Seoul: No Delays to THAAD Deployment

On Monday, the acting South Korean President Hwang Kyo-ahn stated there would be no delays to the deployment of the THAAD (Terminal High Altitude Area Defense) missile defense system by the United States intended to protect South Korea from missile attacks by North Korea. The decision had been reached between the U.S. and impeached President Park Geun-hye, who is currently under investigation for a corruption scandal. The latest concerns over a delay to THAAD’s deployment involved a possible conflict of interest: the Lotte group, a Korean conglomerate, owns the land where THAAD will be deployed, but also owns a large number of duty free shops that gain most of their revenue from Chinese travelers. China objects to THAAD and has already used indirect means to hinder its deployment. A Lotte official stated that it will abide by the original terms of the deal with the U.S. and South Korean governments.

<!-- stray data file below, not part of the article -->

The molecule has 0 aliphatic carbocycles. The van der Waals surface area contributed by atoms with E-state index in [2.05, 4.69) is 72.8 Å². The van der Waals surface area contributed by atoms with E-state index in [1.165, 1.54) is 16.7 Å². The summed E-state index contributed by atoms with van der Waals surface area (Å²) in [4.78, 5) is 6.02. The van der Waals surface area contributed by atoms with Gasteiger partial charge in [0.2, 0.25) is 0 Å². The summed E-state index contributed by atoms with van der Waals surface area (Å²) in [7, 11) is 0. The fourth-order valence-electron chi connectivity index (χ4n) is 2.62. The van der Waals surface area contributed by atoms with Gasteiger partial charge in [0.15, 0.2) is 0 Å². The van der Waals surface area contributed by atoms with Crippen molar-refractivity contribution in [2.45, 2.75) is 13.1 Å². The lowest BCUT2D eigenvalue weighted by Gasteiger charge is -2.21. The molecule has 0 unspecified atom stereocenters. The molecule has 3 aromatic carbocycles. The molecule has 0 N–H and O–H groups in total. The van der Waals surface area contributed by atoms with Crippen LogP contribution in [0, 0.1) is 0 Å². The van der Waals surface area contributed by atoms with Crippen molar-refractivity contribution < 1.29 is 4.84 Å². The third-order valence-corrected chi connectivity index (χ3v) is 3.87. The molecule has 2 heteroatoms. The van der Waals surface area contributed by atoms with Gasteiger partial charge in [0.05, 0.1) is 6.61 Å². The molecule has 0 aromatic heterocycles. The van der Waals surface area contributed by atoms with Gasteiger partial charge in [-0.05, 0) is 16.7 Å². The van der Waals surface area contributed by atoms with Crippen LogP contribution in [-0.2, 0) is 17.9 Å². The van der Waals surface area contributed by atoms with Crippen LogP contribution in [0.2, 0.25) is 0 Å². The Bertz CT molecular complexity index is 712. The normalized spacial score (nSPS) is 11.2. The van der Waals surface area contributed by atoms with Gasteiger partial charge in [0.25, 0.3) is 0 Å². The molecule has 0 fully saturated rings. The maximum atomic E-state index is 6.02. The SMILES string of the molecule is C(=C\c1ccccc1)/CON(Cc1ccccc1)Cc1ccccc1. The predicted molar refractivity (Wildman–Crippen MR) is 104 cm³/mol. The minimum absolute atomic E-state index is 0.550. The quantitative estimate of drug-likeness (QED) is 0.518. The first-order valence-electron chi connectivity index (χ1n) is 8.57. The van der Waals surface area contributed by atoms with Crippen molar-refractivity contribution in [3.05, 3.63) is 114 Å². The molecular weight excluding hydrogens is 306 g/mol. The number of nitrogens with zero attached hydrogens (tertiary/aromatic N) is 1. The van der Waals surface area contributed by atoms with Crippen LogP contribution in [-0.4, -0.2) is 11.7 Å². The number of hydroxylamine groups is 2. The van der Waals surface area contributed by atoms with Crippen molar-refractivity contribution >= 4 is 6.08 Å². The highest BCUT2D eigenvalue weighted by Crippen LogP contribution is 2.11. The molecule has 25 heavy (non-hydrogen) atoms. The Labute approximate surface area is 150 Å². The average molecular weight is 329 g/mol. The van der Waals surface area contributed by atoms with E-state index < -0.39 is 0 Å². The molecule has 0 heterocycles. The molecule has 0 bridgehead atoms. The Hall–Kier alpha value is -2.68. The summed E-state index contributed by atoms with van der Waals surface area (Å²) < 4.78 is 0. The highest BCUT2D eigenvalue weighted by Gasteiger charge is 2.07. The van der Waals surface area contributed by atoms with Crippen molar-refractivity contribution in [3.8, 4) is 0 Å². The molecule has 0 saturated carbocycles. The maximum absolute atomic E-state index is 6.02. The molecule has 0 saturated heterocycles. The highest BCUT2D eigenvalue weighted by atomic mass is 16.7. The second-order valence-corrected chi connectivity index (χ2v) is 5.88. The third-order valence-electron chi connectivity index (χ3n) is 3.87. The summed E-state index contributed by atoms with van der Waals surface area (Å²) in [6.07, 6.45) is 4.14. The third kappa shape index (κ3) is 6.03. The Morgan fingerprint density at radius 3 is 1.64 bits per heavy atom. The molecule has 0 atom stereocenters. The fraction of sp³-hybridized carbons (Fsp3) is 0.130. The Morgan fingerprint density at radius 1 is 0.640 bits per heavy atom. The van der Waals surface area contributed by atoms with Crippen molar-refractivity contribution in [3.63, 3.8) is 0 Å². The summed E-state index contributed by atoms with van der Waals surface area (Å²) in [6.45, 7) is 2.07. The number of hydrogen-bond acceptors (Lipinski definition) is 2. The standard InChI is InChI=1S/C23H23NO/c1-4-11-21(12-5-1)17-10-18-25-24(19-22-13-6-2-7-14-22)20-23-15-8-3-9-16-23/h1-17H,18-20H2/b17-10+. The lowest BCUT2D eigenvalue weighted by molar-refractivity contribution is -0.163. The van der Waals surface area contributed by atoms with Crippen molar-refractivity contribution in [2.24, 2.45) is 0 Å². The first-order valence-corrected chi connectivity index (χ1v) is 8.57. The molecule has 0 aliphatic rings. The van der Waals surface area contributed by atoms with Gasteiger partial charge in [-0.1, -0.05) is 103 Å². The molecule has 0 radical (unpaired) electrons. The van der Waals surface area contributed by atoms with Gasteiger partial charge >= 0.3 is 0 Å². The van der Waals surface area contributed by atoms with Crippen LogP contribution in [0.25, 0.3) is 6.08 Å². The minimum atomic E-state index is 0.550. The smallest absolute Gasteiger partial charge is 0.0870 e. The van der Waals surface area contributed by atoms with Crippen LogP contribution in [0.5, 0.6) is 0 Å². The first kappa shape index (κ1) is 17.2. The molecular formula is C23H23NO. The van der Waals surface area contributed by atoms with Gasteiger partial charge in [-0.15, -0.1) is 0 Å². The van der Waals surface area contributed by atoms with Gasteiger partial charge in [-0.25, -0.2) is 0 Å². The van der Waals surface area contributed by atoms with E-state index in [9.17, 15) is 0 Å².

The Cipher Take: The threat to Lotte’s revenue is not a small one. As much as two-thirds of revenue from these duty free stores comes from Chinese travelers, and Lotte also operates several department stores in China. Beijing has previously exerted leverage aimed at stopping THAAD by limiting the travel of Korean pop stars into China and holding up the import of South Korean cosmetic products—two of South Korea’s most lucrative exports. Despite being aimed at North Korea, Beijing objects to THAAD on the grounds that its sensory equipment could be used to surveil China. The acting South Korean president has stated he will not bend to China’s demands, but if the impeachment trial ends with Park removed from office, then a new president could overturn the decision, leaving South Korea and the 27,000 U.S. troops stationed there vulnerable to the growing North Korean nuclear threat.


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